As homeowners, you have more control over remodeling costs than you realize. The most obvious factor affecting what you'll pay to remodel a kitchen or add a master bedroom addition is the scope of the project. The biggest cost comes from the labor and materials used to add square footage or make major structural changes like moving walls, plumbing, etc.
The real costs though come from the finishes you pick, and you're probably wondering what are finishes? These are all the external home features you see – the moldings and paneling you add to walls, the cabinets and bathroom fixtures you pick, the flooring and lighting decisions that can have a significant impact on remodeling project costs. If you're not convinced, look at the list of bathroom fixtures in one small remodeling project.
Don't believe me? Here's one remodeling companies analysis of 8 projects that explains this in lots more detail.
You Control Remodeling Costs – (Whether You Know It or Not)!
… Contributed by Jackie Braitman, Braitman Design/Build
The chart above documents 8 remodeling jobs my firm, Braitman Design/Build, completed in late 2007 and 2008. The grey bars represent the percentage of the total remodeling price that went to general construction labor and materials. This includes the price for demolition, site preparation, foundation work, framing carpentry, plumbing, electrical and other types of purely “construction labor and materials”.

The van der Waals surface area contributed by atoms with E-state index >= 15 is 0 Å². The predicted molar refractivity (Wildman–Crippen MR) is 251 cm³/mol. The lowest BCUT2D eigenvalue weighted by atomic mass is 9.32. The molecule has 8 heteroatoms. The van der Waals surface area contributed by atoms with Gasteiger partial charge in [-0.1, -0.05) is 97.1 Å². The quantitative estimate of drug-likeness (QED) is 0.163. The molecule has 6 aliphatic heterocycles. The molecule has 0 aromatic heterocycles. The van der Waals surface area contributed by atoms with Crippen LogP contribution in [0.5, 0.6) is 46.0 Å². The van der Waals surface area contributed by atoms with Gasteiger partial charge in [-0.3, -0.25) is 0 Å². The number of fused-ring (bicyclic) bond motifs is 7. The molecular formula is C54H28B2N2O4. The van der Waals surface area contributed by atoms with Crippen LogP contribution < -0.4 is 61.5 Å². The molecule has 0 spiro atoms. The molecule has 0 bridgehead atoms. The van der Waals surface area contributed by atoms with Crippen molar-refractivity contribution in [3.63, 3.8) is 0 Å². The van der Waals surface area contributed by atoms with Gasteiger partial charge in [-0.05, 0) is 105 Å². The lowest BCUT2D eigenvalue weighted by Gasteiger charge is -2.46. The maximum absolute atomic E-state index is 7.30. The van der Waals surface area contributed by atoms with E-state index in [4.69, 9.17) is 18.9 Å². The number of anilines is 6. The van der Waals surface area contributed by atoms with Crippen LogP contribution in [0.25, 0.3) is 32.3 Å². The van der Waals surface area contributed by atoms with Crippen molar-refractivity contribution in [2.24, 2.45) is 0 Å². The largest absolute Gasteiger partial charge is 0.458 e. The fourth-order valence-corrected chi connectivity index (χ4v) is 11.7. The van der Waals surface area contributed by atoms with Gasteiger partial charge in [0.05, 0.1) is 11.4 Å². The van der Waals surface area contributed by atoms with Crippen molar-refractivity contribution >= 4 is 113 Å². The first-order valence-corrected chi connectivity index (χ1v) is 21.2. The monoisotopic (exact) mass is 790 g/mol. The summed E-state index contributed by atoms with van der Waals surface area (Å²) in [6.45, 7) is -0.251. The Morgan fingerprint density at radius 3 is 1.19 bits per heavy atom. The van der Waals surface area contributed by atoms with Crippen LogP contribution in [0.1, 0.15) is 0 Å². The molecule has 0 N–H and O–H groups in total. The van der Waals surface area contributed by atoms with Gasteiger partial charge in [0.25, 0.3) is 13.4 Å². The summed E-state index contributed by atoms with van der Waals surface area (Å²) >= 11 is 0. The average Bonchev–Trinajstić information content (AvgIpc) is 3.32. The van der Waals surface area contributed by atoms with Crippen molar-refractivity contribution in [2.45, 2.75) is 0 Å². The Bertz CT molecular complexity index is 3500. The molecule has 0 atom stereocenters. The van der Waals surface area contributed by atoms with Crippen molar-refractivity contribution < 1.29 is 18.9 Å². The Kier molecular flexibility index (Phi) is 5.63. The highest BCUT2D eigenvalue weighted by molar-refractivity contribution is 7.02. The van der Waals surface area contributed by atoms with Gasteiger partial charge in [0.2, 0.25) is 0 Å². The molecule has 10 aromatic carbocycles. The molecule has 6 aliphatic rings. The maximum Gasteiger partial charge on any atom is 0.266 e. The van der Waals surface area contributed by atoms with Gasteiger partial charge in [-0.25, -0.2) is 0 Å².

The yellow bars represent the cost of finishes and details. This includes items such as plumbing fixtures, tile, flooring, moldings and paneling, cabinets and the other items that make up the aesthetic decisions made by homeowners or designers. The homeowner’s decisions about finishes, appliances and details accounted for more than 50% of the costs in 6 out of the 8 jobs. These discretionary costs represented anywhere from a high of 67% of total job costs to a low of 46% of total job costs. The jobs ranged in size from $50,000 to $600,000 and for these 8 jobs, there was no correlation between size and percent of cost represented by these discretionary costs.
If anything, the chart above, understates the cost of finish decisions because often more detailed or elaborate finish decisions drive up the cost of the construction labor. Two examples illustrate this well.
- If you’re doing a bathroom remodel and you want a shower with multiple shower heads, this will increase the plumbing labor costs and those added costs are captured in the grey bars instead of the yellow, discretionary bars.
- If the addition you’re building has a complicated roof detail or multiple skylights, the extra framing labor is also captured in the grey bars instead of the discretionary yellow bars.